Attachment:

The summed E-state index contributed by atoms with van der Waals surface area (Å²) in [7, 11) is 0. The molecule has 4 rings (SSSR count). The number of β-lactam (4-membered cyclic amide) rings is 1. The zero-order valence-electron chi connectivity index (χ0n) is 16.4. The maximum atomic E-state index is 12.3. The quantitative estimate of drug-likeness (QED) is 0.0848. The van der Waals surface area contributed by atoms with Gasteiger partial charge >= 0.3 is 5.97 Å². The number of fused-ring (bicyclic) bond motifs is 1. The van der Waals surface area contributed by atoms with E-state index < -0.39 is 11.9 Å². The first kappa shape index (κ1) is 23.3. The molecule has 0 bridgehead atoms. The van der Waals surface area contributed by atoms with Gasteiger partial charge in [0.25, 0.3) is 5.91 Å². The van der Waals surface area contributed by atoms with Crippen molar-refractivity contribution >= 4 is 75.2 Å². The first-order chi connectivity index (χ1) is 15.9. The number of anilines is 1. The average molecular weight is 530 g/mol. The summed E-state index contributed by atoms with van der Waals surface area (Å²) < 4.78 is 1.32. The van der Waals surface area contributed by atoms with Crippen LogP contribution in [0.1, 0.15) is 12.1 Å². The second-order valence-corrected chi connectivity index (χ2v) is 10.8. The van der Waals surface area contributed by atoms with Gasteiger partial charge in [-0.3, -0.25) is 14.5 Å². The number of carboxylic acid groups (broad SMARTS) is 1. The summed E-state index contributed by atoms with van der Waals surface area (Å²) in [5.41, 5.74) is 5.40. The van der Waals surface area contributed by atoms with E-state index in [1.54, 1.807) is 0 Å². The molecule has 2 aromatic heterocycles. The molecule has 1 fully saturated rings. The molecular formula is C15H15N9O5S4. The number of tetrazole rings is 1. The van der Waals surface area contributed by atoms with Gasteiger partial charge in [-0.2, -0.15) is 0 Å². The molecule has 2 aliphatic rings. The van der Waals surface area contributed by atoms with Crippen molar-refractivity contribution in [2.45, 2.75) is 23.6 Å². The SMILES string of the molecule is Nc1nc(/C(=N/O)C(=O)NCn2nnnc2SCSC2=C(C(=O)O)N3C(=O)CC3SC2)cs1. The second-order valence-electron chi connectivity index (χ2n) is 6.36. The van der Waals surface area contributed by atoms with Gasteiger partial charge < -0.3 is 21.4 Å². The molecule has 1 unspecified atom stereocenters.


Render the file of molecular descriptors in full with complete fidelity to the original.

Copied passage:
The summed E-state index contributed by atoms with van der Waals surface area (Å²) in [7, 11) is 0. The molecule has 4 rings (SSSR count). The number of β-lactam (4-membered cyclic amide) rings is 1. The zero-order valence-electron chi connectivity index (χ0n) is 16.4. The maximum atomic E-state index is 12.3. The quantitative estimate of drug-likeness (QED) is 0.0848. The van der Waals surface area contributed by atoms with Gasteiger partial charge >= 0.3 is 5.97 Å². The number of fused-ring (bicyclic) bond motifs is 1. The van der Waals surface area contributed by atoms with E-state index < -0.39 is 11.9 Å². The first kappa shape index (κ1) is 23.3. The molecule has 0 bridgehead atoms. The van der Waals surface area contributed by atoms with Gasteiger partial charge in [0.25, 0.3) is 5.91 Å². The van der Waals surface area contributed by atoms with Crippen molar-refractivity contribution >= 4 is 75.2 Å². The first-order chi connectivity index (χ1) is 15.9. The number of anilines is 1. The average molecular weight is 530 g/mol. The summed E-state index contributed by atoms with van der Waals surface area (Å²) < 4.78 is 1.32. The van der Waals surface area contributed by atoms with Crippen LogP contribution in [0.1, 0.15) is 12.1 Å². The second-order valence-corrected chi connectivity index (χ2v) is 10.8. The van der Waals surface area contributed by atoms with Gasteiger partial charge in [-0.3, -0.25) is 14.5 Å². The number of carboxylic acid groups (broad SMARTS) is 1. The summed E-state index contributed by atoms with van der Waals surface area (Å²) in [5.41, 5.74) is 5.40. The van der Waals surface area contributed by atoms with E-state index in [1.54, 1.807) is 0 Å². The molecule has 2 aromatic heterocycles. The molecule has 1 fully saturated rings. The molecular formula is C15H15N9O5S4. The number of tetrazole rings is 1. The van der Waals surface area contributed by atoms with Gasteiger partial charge in [-0.2, -0.15) is 0 Å². The molecule has 2 aliphatic rings. The van der Waals surface area contributed by atoms with Crippen molar-refractivity contribution in [2.45, 2.75) is 23.6 Å². The SMILES string of the molecule is Nc1nc(/C(=N/O)C(=O)NCn2nnnc2SCSC2=C(C(=O)O)N3C(=O)CC3SC2)cs1. The second-order valence-electron chi connectivity index (χ2n) is 6.36. The van der Waals surface area contributed by atoms with Gasteiger partial charge < -0.3 is 21.4 Å². The molecule has 1 unspecified atom stereocenters.